Thursday, June 15, 2006

Journalists without borders

Australian newspapers What is on the horizon for journalism and where might it intersect with the semi-professional blogger? In particular, what will stop the slow descent of Australian journalistic standards? The standards won't change, says Dr John Cokley, new journalists who apply old standards and perhaps some new ones will simply rise up to take over the role of those who we call journalists today!

Ripped wholesale from today's Crikey: (emphasis added by me)
Dr John Cokley, lecturer and researcher at the University of Queensland's School of Journalism & Communication and co-editor of the new book I, Journalist, writes:

Crikey laments that Australia's major TV networks and publishers are gutting their staff of journalists and that this will lead to weaker journalism and less journalistic scrutiny, debate and perspectives. Actually, the reverse is true and here's why.

We've all heard of Big Business, the Big End of Town and Big Pharma (the giant drug companies). We even have Big Tobacco ... all names created by journalists. What we never (or hardly ever) hear about from journalists in large news companies is Big Media – but Big Media is every bit as insidious as Big Pharma and Big Tobacco.

Crikey readers of all people should recognise as misinformed those people who continue to equate Big Media employers with "journalism", because it's Crikey and other start-ups like it which are continually sidelined by governments and Big Media, not in the interests of journalism, but of business.

The trouble with Australian journalism is precisely that Big Media continues to assert that it "is" journalism, hoping like hell people will believe this nonsense. We journalists for decades have defined ourselves through our employers: "the working journalist" is more important (it is held) if he or she works for a large metropolitan publisher. Audience numbers have been spuriously held up as equating with accuracy, importance and most of all, influence.

But now it's Big Media which is on the move. Just as Big Tobacco is moving out of the cigarette market under enormous commercial pressure, so too is Big Media moving out of the news market. Has been for years: witness the inexorable closure of newspapers, regional radio and TV newsrooms, and the consolidation of news services into fewer hands.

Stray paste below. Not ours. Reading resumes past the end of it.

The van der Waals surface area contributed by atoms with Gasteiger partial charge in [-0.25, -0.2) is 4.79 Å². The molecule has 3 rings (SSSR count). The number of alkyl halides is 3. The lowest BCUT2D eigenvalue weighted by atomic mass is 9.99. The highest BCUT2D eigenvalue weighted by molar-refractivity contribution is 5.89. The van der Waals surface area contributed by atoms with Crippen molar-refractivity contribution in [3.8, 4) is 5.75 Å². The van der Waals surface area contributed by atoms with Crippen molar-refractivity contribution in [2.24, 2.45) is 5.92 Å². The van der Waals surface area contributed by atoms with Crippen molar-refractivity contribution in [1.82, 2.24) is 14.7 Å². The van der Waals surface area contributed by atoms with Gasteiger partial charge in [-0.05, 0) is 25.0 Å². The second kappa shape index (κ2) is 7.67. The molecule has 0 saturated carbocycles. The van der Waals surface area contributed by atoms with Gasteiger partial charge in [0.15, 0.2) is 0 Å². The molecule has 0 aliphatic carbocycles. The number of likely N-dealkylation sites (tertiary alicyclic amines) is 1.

Where it's going is still up for grabs: reality TV, more game shows, sports extravaganzas, talk shows ... who knows. But it's clear that news and journalism no longer hold the commercial appeal they once did for these corporations. However, this leaves a vacuum for real journalism, real debate and real scrutiny. And this scrutiny is made possible by well-educated (some trained in journalism, others who mimic the skills) individuals who opt for the new ways of communicating such as websites, mobile phones, email and other narrowcasting media.

These individuals can be – and often are – more capable, more ethical and more watchful than the apprenticed journalists of the 20th century, and they are certainly more independent. They are also more determined to have their say, and have no qualms about offending Big Media, Big Government or any other Big Business.

So I urge you not to worry too much about the demise of the Laurie Oakes, Kerry O'Briens or Jana Wendts, or any of the other "senior journalists" who say they maintain the watch-dog role of journalism in our world ... the real watch dogs have actually got out into the yard and are already barking and making themselves heard in the neighbourhood.

Mostly they're young, upstarts, keen and willing to pry ... they make us uncomfortable and make us turn our heads. In fact ... they're doing journalism!